Hollyhock Dolls

When I think of Hollyhocks, I picture in my mind a cottage garden in England with all kinds of old-fashioned flowers crowding together. The Hollyhocks with their long flower stalks stand out from the mounds of lower-growing flowers.

Gail’s sister, CJ thinks of her childhood. “When I was a youngster, I made “dolls” with the flowers for skirts.” She said that the hollyhocks were there when she moved into her home in Kansas. Her niece, that she rents from and who lived there first must have planted them.
CJ says, “I totally ignore them, and they seem to thrive! They’re extremely self-sufficient. I do nothing to or for them; they come up every year, and this year (like a lot of other flowers) are more bountiful with flowers. My local horticulturist says it is due to the weird & long winter we had. Even the maple tree had way more “spinning” seeds than usual.”
Cj-Garriott pics of hollyhocks

Photos of the hollyhocks by C.J. Garriott

Her friend commented, “I only know Hollyhocks from the song, “English Country Garden.” So good to finally know what they actually look like! They’re beautiful.”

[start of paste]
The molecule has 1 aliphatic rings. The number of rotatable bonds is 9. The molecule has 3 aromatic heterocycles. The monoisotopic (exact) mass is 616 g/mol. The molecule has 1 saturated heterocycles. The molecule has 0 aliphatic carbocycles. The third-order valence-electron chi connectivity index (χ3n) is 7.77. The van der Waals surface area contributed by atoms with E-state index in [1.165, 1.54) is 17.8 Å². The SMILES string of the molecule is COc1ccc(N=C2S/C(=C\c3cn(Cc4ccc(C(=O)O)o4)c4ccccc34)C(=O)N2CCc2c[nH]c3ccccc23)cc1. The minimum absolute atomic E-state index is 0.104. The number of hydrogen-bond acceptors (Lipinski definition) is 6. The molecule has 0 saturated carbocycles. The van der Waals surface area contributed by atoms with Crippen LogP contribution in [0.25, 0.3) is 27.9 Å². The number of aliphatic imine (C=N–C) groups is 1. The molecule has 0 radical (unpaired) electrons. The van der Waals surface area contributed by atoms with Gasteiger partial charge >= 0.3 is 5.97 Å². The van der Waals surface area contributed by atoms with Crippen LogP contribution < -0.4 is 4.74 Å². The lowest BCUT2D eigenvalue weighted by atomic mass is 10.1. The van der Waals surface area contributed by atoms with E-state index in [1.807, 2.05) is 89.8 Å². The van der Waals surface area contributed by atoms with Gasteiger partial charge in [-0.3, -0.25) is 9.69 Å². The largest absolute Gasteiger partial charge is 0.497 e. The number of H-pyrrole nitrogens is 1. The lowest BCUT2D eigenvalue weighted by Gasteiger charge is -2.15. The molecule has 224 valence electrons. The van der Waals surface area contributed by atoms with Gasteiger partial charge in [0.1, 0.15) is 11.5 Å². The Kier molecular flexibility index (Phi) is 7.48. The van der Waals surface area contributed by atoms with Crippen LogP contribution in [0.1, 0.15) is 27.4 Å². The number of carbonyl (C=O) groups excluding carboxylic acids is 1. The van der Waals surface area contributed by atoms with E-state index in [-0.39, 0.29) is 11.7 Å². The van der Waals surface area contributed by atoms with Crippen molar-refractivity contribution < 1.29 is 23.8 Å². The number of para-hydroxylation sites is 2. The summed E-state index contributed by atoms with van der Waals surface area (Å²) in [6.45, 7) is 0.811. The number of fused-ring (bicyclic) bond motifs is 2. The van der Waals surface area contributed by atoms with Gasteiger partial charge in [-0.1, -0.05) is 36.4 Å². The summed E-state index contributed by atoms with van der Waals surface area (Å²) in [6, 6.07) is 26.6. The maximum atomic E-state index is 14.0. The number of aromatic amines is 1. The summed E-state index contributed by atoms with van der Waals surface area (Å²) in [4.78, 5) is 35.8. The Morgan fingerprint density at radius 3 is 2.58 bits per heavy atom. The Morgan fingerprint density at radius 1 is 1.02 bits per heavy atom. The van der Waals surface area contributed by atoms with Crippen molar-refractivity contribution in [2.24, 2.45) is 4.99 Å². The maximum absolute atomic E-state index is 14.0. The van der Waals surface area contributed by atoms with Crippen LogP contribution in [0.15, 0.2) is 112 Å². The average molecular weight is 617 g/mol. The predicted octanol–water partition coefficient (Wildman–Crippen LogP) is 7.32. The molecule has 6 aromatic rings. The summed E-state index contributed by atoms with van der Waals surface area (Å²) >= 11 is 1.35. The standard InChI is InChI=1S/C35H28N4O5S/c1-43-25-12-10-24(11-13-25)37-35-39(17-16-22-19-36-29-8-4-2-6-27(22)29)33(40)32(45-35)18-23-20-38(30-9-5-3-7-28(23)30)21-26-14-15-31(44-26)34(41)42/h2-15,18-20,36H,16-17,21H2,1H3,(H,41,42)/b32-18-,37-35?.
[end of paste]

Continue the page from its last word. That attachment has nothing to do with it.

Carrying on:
Browsing online, I found some pictures of children making the flower dollies. They put a toothpick through the center of the flower base and use a bud for the head. Some put a toothpick sideways through the base of the flower to serve as arms.

The Last Wagon Wheel Rug

Leaning in a forlorn way against the wall, the final wagon wheel rug remained unfinished. It would have been a beautiful rug with the subtle shades of gray, taupe and cream blended together.

Unfortunately, health problems followed by the death of Clyde and a year later of Gail meant the unique rug was never completed. Few people knew the skills needed for this kind of rug-making.

2007-01-10 mom's camera 009